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YIMBY Housing Policies Gain Support Among Democratic Candidates for President
Jenny Schuetz writes the latest in an emerging narrative about the interest of Democratic candidates for president in the nation's housing supply for The Atlantic, even using the word YIMBY to describe the pro-development politics emerging from the more liberal of the two country's political parties.
Last week, Amy Klobuchar became the latest Democratic presidential hopeful to say out loud that cities and towns need to let people build more housing. She joined Cory Booker, Julián Castro, and Elizabeth Warren in proposing a more active federal role in getting state and local governments to loosen zoning rules—a topic that, up to now, has not figured prominently in campaigns for the White House.
According to Schuetz, the interest in the nation's affordability crisis in housing acknowledges that housing is a area of U.S. life that a president should care about and work to improve—even if there are still disagreements on specific. While there is a significant number of newly minted YIMBY among the presidential candidates, there is also, for example, Bernie Sanders, who recently wrote an op-ed that prioritized more traditionally progressive housing policies like rent control, inclusionary zoning for affordable housing, and increased funding for federal housing programs.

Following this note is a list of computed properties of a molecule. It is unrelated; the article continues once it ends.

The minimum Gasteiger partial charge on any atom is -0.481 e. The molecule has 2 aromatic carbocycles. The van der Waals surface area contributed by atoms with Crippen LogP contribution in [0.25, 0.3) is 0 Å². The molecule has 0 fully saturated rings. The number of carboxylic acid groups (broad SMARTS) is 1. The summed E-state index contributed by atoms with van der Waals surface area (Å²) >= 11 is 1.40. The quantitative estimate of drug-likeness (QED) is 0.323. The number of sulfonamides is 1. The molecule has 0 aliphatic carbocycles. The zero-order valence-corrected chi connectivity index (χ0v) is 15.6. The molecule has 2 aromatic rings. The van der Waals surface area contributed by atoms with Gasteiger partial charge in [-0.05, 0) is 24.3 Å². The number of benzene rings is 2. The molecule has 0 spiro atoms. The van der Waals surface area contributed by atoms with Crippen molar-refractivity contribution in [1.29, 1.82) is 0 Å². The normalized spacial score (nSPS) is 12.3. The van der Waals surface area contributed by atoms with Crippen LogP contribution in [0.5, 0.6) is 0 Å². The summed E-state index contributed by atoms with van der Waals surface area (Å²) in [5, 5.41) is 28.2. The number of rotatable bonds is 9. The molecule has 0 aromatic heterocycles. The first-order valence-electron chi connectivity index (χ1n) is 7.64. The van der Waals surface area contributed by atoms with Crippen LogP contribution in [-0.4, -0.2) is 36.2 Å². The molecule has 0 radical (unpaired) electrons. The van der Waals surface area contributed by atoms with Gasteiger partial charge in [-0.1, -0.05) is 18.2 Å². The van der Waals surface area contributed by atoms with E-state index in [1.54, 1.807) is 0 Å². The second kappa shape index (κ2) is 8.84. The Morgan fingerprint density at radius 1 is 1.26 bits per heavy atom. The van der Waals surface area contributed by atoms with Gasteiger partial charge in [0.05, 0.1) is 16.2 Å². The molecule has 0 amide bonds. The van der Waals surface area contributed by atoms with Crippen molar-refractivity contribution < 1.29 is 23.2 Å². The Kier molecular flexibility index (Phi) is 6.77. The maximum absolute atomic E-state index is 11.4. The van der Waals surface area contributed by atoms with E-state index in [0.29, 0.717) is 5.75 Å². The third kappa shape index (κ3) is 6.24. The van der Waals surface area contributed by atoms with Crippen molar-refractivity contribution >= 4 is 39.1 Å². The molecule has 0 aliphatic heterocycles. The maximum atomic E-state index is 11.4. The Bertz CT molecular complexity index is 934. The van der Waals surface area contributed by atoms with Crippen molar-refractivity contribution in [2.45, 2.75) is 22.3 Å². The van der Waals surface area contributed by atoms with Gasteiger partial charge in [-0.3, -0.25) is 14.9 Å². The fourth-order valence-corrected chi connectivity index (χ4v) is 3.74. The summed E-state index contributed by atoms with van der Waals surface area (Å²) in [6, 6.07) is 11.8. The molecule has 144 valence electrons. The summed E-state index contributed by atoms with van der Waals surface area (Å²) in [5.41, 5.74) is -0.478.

The larger narrative Schuetz identifies is that the interest of presidential candidates in housing reflects a middle class currently feeling the pinch.
During the fall of 2008, a glut of subprime home loans had brought the nation’s financial system to the point of collapse, and mortgage foreclosures hit levels not seen since the Great Depression. How the government should respond loomed large over the debates between the nominees, Barack Obama and John McCain. In the race for the 2020 Democratic presidential nomination, several candidates are zeroing in on a different problem in the housing market: Americans are having more and more trouble finding homes and apartments they can afford in the parts of the country where well-paid jobs are being created.
Still, according to Schuetz, despite the emerging electoral interest in housing policy and the housing stress facing many Americans, the candidates' proposals have yet to become a cornerstone of any of the candidates' campaign, and the subject was once again largely absent from the first night of the second round of debates.